I’d like to know if you have the values of the rotational frequency of the rotor blades (rot_freq) in function of the mean wind speed at the hub (Um_hub) and of the aerogenerators that you test for exemples in FAST.
Is it possible also to have the trend of the resistant angular momentum in function of the Um_hub or of the rot_freq ?
In the analysis of the dynamic response of the aerogenerator with the rot_freq varing in time (FAST makes it, i believe), noting the moment around the rotor axis due to the wind speed, how FAST calculates the instant rot_freq ? Is not necessary to know the resistant moment of the rotor and of the electric generator rispect to the rotor axis ? How can i calculate it with the input qunatities known by FAST ?
I’m not exactly sure what you are asking. For example: What do you mean by the “resistant angular momentum”? Do you mean the rotational inertia?
The average rotor rotational speed as a function of mean wind speed for the NREL 5-MW turbine, as computed by FAST simulations, can be found in Figure 9-1 of the specifications document: nrel.gov/docs/fy09osti/38060.pdf. No such specifications documents have been published for the other models supplied in the FAST CertTest. You may be able to find reports that contain some information on these models (altough I can’t think of specific reports at the moment). To get exactly what you need, however, you will probably need to run the simulations yourself.
The rotor rotational speed is dictated by the overall system-dynamics equations of motions, including the effects of:
*Steady, periodic, and stochastic aerodynamic torque
*Rotor dynamics, including blade vibrations and hub inertia
*Generator inertia and generator reaction torque
*Stiffness and damping of the drivetrain torsional spring
While the overall system-dynamics equations of motions would include rotor-rotation equations that couple with many other system DOFs, to clarify how the drivetrain model in FAST works, here are some points to note:
HSShsftTq and GenTq are different. GenTq is the torque applied to the high-speed shaft from the generator, which is equally and oppositely applied as a reaction to the nacelle. HSShftTq is the torque transmitted through the HSS, which includes the inertia torque from generator acceleration or deceleration. (HSShftTq is the torque one would measure from a strain gage mounted on the HSS.) From a free-body diagram of a rigid drivetrain with no gearbox inefficiencies and the mass lumped in the rotor and generator, the equations are:
LSShftTq = torque transmitted through the low-speed shaft (LSS) = RotTorq - positive in the direction of positive Alpha
HSShftTq = torque transmitted through the high-speed shaft (HSS) - positive in the direction of positive Alpha
T_Aero = aerodynamic torque applied to the LSS - positive in the direction of positive Alpha
T_Gen = generator torque applied to the HSS - negative in the direction of positive Alpha
GBRatio = HSS to LSS gearbox ratio
J_Rotor = rotor inertia relative to the LSS
J_Gen = generator inertia relative to the HSS
Alpha = LSS rotational acceleration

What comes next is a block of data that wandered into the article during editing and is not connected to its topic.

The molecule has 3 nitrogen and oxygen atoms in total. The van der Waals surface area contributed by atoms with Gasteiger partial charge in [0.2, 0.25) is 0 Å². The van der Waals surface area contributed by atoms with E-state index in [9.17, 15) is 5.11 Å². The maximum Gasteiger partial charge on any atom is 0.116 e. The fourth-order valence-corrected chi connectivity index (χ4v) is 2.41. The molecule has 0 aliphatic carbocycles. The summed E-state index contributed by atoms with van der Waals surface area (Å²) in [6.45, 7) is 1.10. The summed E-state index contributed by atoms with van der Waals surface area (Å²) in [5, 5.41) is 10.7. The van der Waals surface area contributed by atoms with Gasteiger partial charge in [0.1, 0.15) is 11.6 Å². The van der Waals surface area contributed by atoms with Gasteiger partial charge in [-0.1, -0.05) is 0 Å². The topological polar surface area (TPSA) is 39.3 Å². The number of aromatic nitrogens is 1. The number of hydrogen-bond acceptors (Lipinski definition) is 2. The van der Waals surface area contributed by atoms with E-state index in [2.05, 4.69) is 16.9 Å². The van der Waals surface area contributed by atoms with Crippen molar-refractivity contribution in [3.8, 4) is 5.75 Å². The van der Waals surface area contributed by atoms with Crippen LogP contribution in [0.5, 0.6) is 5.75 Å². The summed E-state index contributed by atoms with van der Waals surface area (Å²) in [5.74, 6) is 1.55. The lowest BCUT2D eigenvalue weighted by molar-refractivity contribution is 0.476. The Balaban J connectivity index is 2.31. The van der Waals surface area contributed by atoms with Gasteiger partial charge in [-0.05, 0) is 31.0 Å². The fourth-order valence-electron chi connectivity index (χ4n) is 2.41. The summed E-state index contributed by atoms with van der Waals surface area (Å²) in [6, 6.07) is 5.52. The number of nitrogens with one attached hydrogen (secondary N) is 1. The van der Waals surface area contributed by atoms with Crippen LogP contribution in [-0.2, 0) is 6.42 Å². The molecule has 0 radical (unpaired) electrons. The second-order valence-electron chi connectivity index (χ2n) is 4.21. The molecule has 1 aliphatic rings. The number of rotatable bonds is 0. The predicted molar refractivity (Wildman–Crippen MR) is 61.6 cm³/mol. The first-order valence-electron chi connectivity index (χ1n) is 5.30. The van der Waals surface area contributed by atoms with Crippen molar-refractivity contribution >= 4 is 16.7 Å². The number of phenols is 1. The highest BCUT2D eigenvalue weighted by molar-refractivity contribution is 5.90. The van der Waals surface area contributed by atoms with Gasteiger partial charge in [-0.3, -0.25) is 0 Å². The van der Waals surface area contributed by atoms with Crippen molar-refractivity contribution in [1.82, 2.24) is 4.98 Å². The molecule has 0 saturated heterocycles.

So: LSShftTq = T_Aero = HSShftTqGBRatio = T_GenGBRatio only when the drivetrain is not accelerating or decelerating (Alpha = 0). The problem gets more complicated if you have a gearbox efficiency less than 100%, and even more complicated if you enable other system DOFs, such as flexibility in the drivetrain or blades. The system must then be represented by a series of differential equations (the equations of motion).
A gearbox efficiency (GBoxEff) less than 100% causes the power of the output shaft to be less than the power of the input shaft by the efficiency. So, HSShftTq = LSShftTqGBoxEff/GBRatio (for positive torque) or HSShftTq = LSShftTq/(GBoxEffGBRatio) (for negative torque).
A generator efficiency (GenEff) less than 100% causes the electrical power to be less than the mechanical power while generating or the mechanical power to be less than the electrical power while motoring. So, GenPwr = T_GenGenSpeedGenEff (for positive torque) or GenPwr = T_Gen*GenSpeed/GenEff (for negative torque).
The drivetrain torsion DOF is modeled as part of the low-speed shaft. With appropriate units applied, in equation form: LSShftTq = DTTorSpr*(Azimuth-LSSGagPxs) + DTTorDmp*( RotSpeed- LSSGagVxs). This equation only applies when the drivetrain DOF is enabled. When the drivetrain is rigid, (Azimuth-LSSGagPxs) is zero, DTTorSpr is infinite, and their product is equal to the finite value of LSShftTq, as calculated in the first equation above.
Now, since the torsion DOF is only modeled (or transferred to) on LSS side of the gearbox and not on HSS side, the dynamics on HSS side would stay as
LSShftTq = HSShftTqGBRatio = T_GenGBRatio + J_GenAlphaGBRatio^2
Is this how FAST solves for alpha when torsion is present?
where “Alpha” has been replaced with “RotAccel” for the rotor-side of the shaft and “LSSGagAxs” for the generator-side of the shaft, respectively (with appropriate units applied). RotAccel and LSSGagAxs are outputs available from FAST and will be equal when drivetrain torsion is disabled, but will differ when drivetrain torsion is enabled.
I agree with your equation in the case of a rigid rotor (all blade and/or teeter degrees-of-freedom disabled). The rotor inertia, “J_Rotor”, is computed and output to the FAST summary (.fsm) file. However, if the rotor is not rigid, “J_Rotor” will change with blade deflection and/or rotor teeter during the course of a FAST simulation, so this calculation will only be exact for a rigid rotor (for a flexible rotor, the calculation will work when averaged over some length of time). More discussion on this topic is available in the following forum topic: http://forums.nrel.gov/t/aerodynamic-torque/880/1.